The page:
i) Overview of Policy on cancellations and amendments following re-evaluation and special review
The Policy on Cancellations and Amendments Following Re-evaluation and Special Review, provides a framework for the cancellation of pesticide products or amendments to pesticide product uses, labels, or other conditions of registration following a re-evaluation or special review decision, or the failure to meet mandatory data requirements. The policy also outlines the process, the associated timelines as well as how the timelines for cancellation or amendment of pesticide products are established.
This policy is intended to enhance transparency of the process and associated timelines when regulatory action is required to remove products from the market, change approved uses, or introduce amendments to labels. It is also intended to facilitate efficient and effective implementation of re-evaluation and special review decisions, including by ensuring an orderly transition in order to minimize the potential for non-compliance. Standardized timelines aim to clarify expectations, obligations and communications around the implementation of regulatory decisions.
The primary consideration for the implementation timelines for cancellation and amendment is based on the risks to human health or the environment, in other words, whether risks are considered imminent and serious, taking into account the following factors:
- Potential magnitude of harm, in other words, seriousness of the effect of concern, including reversibility;
- Likelihood of the effect occurring, in other words, whether an effect of concern is likely to happen based on how the product is being used;
- The population exposed to the product, for example, trained pesticide applicators, the general public, or bystanders; and
- Information from post-market surveillance considered as part of the re-evaluation or special review, for example, incident reports, poison control centre data, or monitoring data.
In cases where no imminent and serious risks to human health or the environment are identified, the implementation timelines outlined in DIR2018-01Footnote 5 are applied to products or uses subject to the re-evaluation or special review decision.
Implementation is expedited when risks of concern are considered to be imminent and serious. Such circumstances involve a significant likelihood of serious effects occurring, for example, adverse effects reported in incident reports submitted to Health Canada involving death or serious bodily harm. In these circumstances, other appropriate measures may also be required, such as requiring the registrant to over-sticker labels on existing stocks with risk mitigation statements, or issuing an immediate product recall in accordance with the Pest Control Products Act (p. 21(5)(b)).
ii) No imminent and serious risks during ongoing phase-out
Health Canada has determined that the risks for current chlorpyrifos uses are not imminent and serious during the period of the phase-out described above, taking into account the following considerations:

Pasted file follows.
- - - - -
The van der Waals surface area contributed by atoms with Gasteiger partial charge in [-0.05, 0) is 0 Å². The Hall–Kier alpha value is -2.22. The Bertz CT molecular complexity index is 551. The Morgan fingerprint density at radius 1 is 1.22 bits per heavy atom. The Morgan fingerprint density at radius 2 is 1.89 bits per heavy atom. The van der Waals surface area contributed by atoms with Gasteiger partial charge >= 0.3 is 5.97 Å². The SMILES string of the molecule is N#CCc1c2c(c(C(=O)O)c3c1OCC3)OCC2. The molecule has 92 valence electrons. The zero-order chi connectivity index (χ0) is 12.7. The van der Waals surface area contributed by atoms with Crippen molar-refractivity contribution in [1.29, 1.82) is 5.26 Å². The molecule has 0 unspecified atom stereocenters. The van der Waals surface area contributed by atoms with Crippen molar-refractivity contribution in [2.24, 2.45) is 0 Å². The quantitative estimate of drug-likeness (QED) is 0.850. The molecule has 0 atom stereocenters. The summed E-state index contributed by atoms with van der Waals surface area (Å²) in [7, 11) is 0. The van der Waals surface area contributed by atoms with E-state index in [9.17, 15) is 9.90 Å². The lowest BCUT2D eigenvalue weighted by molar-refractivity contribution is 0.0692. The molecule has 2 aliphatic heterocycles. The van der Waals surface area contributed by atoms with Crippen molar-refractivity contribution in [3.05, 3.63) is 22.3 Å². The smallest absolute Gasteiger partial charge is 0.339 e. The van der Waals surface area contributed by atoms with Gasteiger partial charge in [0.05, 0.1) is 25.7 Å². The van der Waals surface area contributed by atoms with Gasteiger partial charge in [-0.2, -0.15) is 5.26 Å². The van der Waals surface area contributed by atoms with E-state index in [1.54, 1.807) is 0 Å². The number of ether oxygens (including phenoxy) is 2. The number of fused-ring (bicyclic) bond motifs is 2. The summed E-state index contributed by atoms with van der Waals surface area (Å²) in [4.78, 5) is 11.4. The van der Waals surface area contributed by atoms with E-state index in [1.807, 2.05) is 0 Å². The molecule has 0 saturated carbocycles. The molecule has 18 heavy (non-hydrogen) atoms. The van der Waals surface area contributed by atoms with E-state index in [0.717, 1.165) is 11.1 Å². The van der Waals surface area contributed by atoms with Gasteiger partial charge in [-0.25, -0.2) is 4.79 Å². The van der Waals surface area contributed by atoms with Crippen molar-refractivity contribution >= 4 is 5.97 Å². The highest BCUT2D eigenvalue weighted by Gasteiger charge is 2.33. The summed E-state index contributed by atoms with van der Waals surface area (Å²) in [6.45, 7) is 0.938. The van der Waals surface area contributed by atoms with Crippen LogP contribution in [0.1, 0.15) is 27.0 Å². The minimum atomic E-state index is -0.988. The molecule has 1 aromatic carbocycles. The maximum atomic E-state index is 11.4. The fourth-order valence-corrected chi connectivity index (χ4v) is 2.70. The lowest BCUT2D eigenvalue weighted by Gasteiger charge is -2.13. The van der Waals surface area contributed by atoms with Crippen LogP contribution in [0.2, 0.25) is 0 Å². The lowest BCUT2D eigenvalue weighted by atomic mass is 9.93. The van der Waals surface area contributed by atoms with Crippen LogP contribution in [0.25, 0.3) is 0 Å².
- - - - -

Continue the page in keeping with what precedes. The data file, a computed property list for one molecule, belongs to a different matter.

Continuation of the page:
- No residential uses by homeowners in Canada: In 2000, Health Canada stopped allowing all uses by homeowners and chlorpyrifos labels were updated accordingly (with the exception of containerized low concentration ant baits/bait stations that were discontinued in 2017). Thus, there has been virtually no exposure to chlorpyrifos products from use by the general public in residential settings for over 20 years.
- Mitigation in place for workers: Health Canada implemented mitigation measures in 2007 (REV2007-01, Update on the Re-evaluation of Chlorpyrifos) to further protect human health, following an assessment of agricultural and forestry uses. Mitigation measures included discontinuation of certain uses and specific types of application equipment, implementation of engineering controls and additional personal protective equipment for workers, and the establishment of restricted intervals for postapplication workers.
- Seldom detected in food: Potential dietary exposure and risks from chlorpyrifos have also been considered based on current Canadian registered uses, including recent food residue surveillance data representative of the national food supply from the Canadian Food Inspection Agency's (CFIA) National Chemical Residue Monitoring Program and the United States Department of Agriculture's (USDA) Pesticide Data Program (PDP). Food monitoring programs show a very low frequency of chlorpyrifos detections in both Canada and the United States. In Canada, the frequency of detection was 0.62% from domestically grown crops; and 2.7% overall in samples from domestic and imported foods from 34 114 samples tested in Canada between 2013–2017. This low detection frequency is consistent with that noted in PACR2003-03,Footnote 6 which reported detections in less than 1% (0.3%) of domestic and 1.9% of imported commodities in 44 397 shipments. Furthermore, chlorpyrifos residues, when detected, were also generally lower in Canada than the United States, and were also in compliance with established maximum residue limits (MRLs).
- Low health concern from food: No health risks from chlorpyrifos food residues alone were identified in Health Canada's previous assessment. Similarly, the recent proposed United Stated Environmental Protection Agency (USEPA) assessment for chlorpyrifos (proposed interim decision, December 2020)Footnote 7, had the same conclusion. Furthermore, the USEPA assessment took into consideration the more recent health information available since Health Canada's assessment, as well as the more extensive use pattern that exists in the United States than in Canada. In other words, as acute and chronic dietary risks for all American populations exposed to food treated with chlorpyrifos were shown to be acceptable, this would be the same for Canadians.